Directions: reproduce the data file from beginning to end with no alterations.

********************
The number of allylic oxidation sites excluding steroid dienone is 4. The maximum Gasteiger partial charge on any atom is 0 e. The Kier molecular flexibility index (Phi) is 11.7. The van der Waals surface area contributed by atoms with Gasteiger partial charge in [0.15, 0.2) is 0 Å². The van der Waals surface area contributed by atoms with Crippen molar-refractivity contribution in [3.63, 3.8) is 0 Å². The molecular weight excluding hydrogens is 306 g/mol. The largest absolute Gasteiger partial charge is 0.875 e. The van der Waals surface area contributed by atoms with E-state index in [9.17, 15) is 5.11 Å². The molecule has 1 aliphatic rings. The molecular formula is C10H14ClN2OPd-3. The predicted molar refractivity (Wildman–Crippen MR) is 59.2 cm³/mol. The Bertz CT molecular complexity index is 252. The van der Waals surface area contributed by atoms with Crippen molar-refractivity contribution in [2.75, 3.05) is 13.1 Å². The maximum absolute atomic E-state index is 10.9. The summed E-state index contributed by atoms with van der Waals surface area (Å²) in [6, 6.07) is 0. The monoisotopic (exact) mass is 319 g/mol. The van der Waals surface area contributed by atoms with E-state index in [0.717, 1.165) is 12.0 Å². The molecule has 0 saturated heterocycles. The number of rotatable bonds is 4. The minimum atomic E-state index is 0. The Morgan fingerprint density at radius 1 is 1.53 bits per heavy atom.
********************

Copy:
The number of allylic oxidation sites excluding steroid dienone is 4. The maximum Gasteiger partial charge on any atom is 0 e. The Kier molecular flexibility index (Phi) is 11.7. The van der Waals surface area contributed by atoms with Gasteiger partial charge in [0.15, 0.2) is 0 Å². The van der Waals surface area contributed by atoms with Crippen molar-refractivity contribution in [3.63, 3.8) is 0 Å². The molecular weight excluding hydrogens is 306 g/mol. The largest absolute Gasteiger partial charge is 0.875 e. The van der Waals surface area contributed by atoms with E-state index in [9.17, 15) is 5.11 Å². The molecule has 1 aliphatic rings. The molecular formula is C10H14ClN2OPd-3. The predicted molar refractivity (Wildman–Crippen MR) is 59.2 cm³/mol. The Bertz CT molecular complexity index is 252. The van der Waals surface area contributed by atoms with Crippen molar-refractivity contribution in [2.75, 3.05) is 13.1 Å². The maximum absolute atomic E-state index is 10.9. The summed E-state index contributed by atoms with van der Waals surface area (Å²) in [6, 6.07) is 0. The monoisotopic (exact) mass is 319 g/mol. The van der Waals surface area contributed by atoms with E-state index in [0.717, 1.165) is 12.0 Å². The molecule has 0 saturated heterocycles. The number of rotatable bonds is 4. The minimum atomic E-state index is 0. The Morgan fingerprint density at radius 1 is 1.53 bits per heavy atom.